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Bill banning Native mascots moves closer to passing, Kalama sends out survey on Charlie Chinook
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Bill banning Native mascots moves closer to passing, Kalama sends out survey on Charlie Chinook

Storm the field

The Kalama Chinooks storm the field at sunset before their kickoff against Adna High School at home Sept. 20, 2019.

The mascot question that Kalama and Toledo school districts have been grappling with in recent months may soon come up against a legal deadline.

House Bill 1356, which recently passed the state House of Representatives with strong bipartisan support, would prohibit public schools from using Native American names, symbols or images as school mascots, logos or team names by 2022, with a few expectations.

The bill had a Senate Committee on Early Learning & K-12 Education hearing Friday, and will be considered for referral to a Senate vote in a March 15 executive session. Eight people spoke in support of the bill on Friday, March 12.

Rep. Debra Lekanoff, a First Nations member from the state’s 40th District, sponsored the bill, saying she finds the practice of stereotypical chants, war whoops, costumed mascots and regionally incorrect Native American imagery to be both harmful to people and an impediment to improved relationships between sovereign nations.

At the Friday senate hearing, Lekanoff said the bill “isn’t to say you’re doing anything wrong,” but is about relationship building and “coming together to say we’re going to do something better.”

If school districts do want to have a mascot to honor “the first Washingtonians and the first Americans,” Lekanoff said they should work with their closest federally acknowledged tribe to say “how can do we this and how can we do this with respect?”

Lekanoff said in an October interview with The Daily News that she realizes some schools may feel they are honoring Native Americans with current mascots, but when mascots are not accurate and collaborative, it’s damaging and is “teaching these little ones from the next generation that this is who Native Americans are.”

At the Friday hearing, Spokane junior Ivy Pete, a member of the Paiute Indian Tribe, said “I was the humiliated little girl in the football stands. I do not feel honored and I do not feel proud.”

She asked the committee to pass the bill forward to the full Senate “to protect me and all other young people like me whose education systems have failed to listen.”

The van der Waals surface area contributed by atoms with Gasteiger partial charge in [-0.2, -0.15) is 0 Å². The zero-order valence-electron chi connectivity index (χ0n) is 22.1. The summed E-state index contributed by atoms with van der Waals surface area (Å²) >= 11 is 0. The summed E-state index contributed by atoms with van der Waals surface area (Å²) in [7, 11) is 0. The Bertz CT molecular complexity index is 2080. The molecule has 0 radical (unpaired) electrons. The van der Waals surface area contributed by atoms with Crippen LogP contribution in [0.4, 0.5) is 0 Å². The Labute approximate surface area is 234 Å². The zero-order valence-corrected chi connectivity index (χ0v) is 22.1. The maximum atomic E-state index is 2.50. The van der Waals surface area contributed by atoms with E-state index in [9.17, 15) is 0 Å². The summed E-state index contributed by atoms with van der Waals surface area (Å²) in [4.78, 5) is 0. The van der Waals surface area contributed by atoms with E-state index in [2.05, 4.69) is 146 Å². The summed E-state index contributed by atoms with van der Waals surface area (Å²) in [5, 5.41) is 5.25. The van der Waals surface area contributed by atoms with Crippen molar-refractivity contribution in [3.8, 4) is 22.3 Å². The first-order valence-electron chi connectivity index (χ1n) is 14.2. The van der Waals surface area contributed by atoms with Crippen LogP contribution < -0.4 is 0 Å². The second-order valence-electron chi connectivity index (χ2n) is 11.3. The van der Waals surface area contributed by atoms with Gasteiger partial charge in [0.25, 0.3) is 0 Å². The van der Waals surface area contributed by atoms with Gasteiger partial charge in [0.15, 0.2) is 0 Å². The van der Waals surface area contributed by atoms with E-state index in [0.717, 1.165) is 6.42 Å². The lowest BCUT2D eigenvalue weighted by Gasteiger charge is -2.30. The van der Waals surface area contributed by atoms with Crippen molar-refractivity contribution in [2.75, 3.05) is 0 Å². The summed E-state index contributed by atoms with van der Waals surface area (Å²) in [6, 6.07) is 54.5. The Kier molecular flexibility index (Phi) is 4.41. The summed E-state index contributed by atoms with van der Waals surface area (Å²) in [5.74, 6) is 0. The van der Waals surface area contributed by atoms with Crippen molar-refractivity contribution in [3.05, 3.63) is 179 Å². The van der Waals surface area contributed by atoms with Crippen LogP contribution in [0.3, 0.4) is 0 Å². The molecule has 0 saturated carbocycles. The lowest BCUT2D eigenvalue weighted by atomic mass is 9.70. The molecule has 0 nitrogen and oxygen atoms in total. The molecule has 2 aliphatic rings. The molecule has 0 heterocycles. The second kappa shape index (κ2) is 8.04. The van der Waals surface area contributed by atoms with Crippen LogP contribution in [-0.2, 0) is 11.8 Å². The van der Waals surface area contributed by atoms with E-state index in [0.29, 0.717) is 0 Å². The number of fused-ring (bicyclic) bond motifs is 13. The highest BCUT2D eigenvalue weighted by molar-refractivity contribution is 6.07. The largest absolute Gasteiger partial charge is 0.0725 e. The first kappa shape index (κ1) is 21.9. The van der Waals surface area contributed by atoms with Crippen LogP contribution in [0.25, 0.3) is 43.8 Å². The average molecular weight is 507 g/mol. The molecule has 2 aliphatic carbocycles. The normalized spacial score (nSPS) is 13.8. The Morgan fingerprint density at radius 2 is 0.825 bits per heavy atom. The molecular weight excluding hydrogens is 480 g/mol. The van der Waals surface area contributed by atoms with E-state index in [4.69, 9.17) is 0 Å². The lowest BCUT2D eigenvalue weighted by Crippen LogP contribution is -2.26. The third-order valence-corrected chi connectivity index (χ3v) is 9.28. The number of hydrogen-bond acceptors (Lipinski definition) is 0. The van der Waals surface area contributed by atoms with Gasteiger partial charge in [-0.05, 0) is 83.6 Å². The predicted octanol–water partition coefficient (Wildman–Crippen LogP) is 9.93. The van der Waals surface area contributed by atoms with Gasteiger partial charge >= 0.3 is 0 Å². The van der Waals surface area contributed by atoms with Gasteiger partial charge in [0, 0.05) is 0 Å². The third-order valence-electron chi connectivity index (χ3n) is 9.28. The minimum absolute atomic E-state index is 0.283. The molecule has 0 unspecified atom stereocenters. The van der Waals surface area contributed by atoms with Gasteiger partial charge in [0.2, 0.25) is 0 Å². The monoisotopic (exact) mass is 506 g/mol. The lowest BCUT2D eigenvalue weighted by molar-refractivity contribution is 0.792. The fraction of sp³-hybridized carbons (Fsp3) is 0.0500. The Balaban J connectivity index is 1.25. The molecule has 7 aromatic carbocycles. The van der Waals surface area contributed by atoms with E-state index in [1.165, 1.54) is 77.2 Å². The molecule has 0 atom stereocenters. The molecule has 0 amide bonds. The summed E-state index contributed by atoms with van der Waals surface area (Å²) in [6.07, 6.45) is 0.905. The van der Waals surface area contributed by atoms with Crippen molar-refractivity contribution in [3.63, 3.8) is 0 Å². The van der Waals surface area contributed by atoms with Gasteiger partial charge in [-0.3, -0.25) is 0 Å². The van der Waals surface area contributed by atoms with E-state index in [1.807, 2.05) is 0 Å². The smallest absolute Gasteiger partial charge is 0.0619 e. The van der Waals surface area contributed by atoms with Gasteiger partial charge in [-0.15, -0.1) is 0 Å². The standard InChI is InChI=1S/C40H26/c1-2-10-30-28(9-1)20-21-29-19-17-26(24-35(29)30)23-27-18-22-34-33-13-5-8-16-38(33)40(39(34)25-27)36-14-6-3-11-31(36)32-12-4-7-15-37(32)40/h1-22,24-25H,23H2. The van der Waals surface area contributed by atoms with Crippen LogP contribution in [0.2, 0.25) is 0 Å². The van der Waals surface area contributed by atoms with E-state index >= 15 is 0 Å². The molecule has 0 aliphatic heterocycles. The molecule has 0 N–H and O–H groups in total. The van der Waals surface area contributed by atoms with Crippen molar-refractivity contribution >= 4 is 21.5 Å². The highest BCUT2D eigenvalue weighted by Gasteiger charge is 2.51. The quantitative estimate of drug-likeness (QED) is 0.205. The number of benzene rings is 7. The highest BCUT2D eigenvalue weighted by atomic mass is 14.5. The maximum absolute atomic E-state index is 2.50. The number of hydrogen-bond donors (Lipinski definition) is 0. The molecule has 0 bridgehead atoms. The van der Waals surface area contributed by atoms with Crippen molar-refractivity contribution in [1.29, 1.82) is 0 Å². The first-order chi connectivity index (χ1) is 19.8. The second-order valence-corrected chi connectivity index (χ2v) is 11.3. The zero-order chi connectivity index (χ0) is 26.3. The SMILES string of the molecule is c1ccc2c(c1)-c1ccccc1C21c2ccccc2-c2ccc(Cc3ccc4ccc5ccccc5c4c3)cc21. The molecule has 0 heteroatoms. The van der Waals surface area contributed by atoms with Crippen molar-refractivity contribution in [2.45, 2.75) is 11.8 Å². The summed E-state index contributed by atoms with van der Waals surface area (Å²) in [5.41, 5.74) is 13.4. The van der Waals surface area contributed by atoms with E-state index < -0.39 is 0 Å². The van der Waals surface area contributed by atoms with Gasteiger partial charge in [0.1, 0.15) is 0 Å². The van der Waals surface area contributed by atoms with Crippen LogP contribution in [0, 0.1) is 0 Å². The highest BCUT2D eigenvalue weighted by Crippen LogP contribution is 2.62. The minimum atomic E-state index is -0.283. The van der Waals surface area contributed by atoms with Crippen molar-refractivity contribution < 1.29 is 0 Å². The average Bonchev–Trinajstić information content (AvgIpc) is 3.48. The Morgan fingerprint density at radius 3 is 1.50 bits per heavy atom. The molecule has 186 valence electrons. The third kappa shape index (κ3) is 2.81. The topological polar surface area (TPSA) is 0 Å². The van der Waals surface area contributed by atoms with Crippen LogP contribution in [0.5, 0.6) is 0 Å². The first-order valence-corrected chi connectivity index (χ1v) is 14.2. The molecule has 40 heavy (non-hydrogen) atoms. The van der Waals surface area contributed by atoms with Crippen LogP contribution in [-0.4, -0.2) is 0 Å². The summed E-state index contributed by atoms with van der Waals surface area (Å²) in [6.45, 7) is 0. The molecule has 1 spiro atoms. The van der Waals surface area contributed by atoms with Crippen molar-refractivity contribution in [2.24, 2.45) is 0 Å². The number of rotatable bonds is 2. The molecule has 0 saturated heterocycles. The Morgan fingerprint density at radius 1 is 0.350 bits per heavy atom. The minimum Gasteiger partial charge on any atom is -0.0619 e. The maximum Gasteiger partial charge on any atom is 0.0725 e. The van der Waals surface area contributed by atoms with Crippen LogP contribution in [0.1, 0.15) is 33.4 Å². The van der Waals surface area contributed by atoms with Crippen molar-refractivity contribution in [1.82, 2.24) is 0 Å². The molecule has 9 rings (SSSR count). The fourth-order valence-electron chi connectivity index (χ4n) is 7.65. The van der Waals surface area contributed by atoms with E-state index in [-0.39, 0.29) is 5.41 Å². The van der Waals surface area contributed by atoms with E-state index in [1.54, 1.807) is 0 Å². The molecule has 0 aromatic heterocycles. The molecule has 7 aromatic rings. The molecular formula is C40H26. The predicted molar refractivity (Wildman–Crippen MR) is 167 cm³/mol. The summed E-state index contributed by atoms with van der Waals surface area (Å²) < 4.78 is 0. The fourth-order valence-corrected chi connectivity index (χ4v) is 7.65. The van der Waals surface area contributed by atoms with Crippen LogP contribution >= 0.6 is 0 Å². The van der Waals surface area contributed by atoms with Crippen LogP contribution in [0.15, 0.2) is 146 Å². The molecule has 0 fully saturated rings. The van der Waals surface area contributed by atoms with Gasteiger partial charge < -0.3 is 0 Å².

If passed, the bill would take effect Jan. 1, 2022. The law would not apply to public schools located on or partially on tribal reservations, as long as the usage is authorized.

Toledo Indians

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Locally, Toledo used to use headdress imagery, the tomahawk chop and a caricature mascot costume, but has been working with the Cowlitz Tribe to make changes.

Most recently the tribe asked that students not wear headdresses at games, as they aren’t part of the local culture. Toledo agreed. The school also agreed to phase out its Indian mascot costume, along with the three Chief Wahoo logos that adorned the baseball field.

The Cowlitz Tribe also approved the school’s use of its current dreamcatcher logo — a stylized T inside a circle with feathers draped to one side.

However, Toledo Superintendent Chris Rust said that as the school district does not include the Cowlitz’s current tribal lands, which are in Ridgefield, the school’s mascot will have to change if the bill passes.

“It was our hope and our intention to do exactly what Representative Lekanoff wants as a result of this bill,” Rust said. “She wants local school districts and the tribes to collaborate in exactly the way that the Cowlitz Tribe and our school district have been, so that’s going to continue regardless of what our mascot is because we’re on Cowlitz ancestral lands and we have built a great relationship with the tribe.”

Crossroads for Kalama

Kalama formed a committee in September after community complaints that have been around for decades around Kalama’s “Charlie Chinook” mascot came up again. Charlie Chinook, a caricature of a native person without a local tie-in, used to have a hatchet in one hand and a scalp in the other.

Over the last 20 years Kalama redesigned Charlie, most notably by removing the scalp and replacing it with a diploma. It also did away with tomahawk-chop-style chants at games and has essentially abandoned the Charlie Chinook logo on its uniforms.

Kalama spokesman Nick Shanmac said the district sent out a survey this week to community members asking if the mascot committee should continue to plan for a mascot that complements the Chinook name even if it has no connection to the tribe, like a salmon, or should the committee should develop a new mascot and name that represents Kalama’s identity.

“The committee arrived at this crossroads and felt like we want to be guided by our students, our community members, our alumni and our district staff,” Shanmac said.

Shanmac said so far, there have been about 450 responses and 70% are in favor of remaining the Chinooks, even if it means the mascot cannot be connected to the Chinook Tribe, which is not federally acknowledged.

A separate student vote several weeks about had 80% of the student body in favor of remaining the Chinooks, Shanmac said. He said the Chinook Tribe has expressed support for the district to keep the name, as long as the mascot represents them well.

He said for now, the committee will keep working with the Chinook Tribe to develop a mascot, but “at the same time we realize there is really strong support for this house bill, so they’re thinking about how can we plan this process for however it plays out.”


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